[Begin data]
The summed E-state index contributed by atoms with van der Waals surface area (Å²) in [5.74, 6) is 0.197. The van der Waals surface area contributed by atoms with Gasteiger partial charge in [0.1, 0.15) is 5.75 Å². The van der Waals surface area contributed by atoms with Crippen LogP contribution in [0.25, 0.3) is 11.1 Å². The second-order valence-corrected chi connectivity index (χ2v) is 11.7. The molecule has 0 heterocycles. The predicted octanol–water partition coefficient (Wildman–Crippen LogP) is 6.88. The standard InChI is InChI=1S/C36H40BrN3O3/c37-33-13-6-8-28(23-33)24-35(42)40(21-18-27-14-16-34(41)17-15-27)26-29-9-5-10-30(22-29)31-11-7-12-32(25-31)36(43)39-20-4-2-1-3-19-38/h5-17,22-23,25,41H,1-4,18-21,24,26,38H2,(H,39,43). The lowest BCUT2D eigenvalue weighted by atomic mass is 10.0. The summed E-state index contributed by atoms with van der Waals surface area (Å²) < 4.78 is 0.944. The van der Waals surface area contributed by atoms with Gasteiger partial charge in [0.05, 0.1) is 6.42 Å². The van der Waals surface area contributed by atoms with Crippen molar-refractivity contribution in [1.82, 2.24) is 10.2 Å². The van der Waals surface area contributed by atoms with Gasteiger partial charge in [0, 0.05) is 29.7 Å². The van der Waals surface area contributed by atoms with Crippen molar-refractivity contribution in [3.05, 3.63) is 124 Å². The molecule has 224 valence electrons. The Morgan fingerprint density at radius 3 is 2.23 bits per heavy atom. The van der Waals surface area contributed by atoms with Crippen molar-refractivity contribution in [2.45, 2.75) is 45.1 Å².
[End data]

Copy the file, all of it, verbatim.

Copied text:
The summed E-state index contributed by atoms with van der Waals surface area (Å²) in [5.74, 6) is 0.197. The van der Waals surface area contributed by atoms with Gasteiger partial charge in [0.1, 0.15) is 5.75 Å². The van der Waals surface area contributed by atoms with Crippen LogP contribution in [0.25, 0.3) is 11.1 Å². The second-order valence-corrected chi connectivity index (χ2v) is 11.7. The molecule has 0 heterocycles. The predicted octanol–water partition coefficient (Wildman–Crippen LogP) is 6.88. The standard InChI is InChI=1S/C36H40BrN3O3/c37-33-13-6-8-28(23-33)24-35(42)40(21-18-27-14-16-34(41)17-15-27)26-29-9-5-10-30(22-29)31-11-7-12-32(25-31)36(43)39-20-4-2-1-3-19-38/h5-17,22-23,25,41H,1-4,18-21,24,26,38H2,(H,39,43). The lowest BCUT2D eigenvalue weighted by atomic mass is 10.0. The summed E-state index contributed by atoms with van der Waals surface area (Å²) < 4.78 is 0.944. The van der Waals surface area contributed by atoms with Gasteiger partial charge in [0.05, 0.1) is 6.42 Å². The van der Waals surface area contributed by atoms with Crippen molar-refractivity contribution in [1.82, 2.24) is 10.2 Å². The van der Waals surface area contributed by atoms with Gasteiger partial charge in [0, 0.05) is 29.7 Å². The van der Waals surface area contributed by atoms with Crippen molar-refractivity contribution in [3.05, 3.63) is 124 Å². The molecule has 224 valence electrons. The Morgan fingerprint density at radius 3 is 2.23 bits per heavy atom. The van der Waals surface area contributed by atoms with Crippen molar-refractivity contribution in [2.45, 2.75) is 45.1 Å².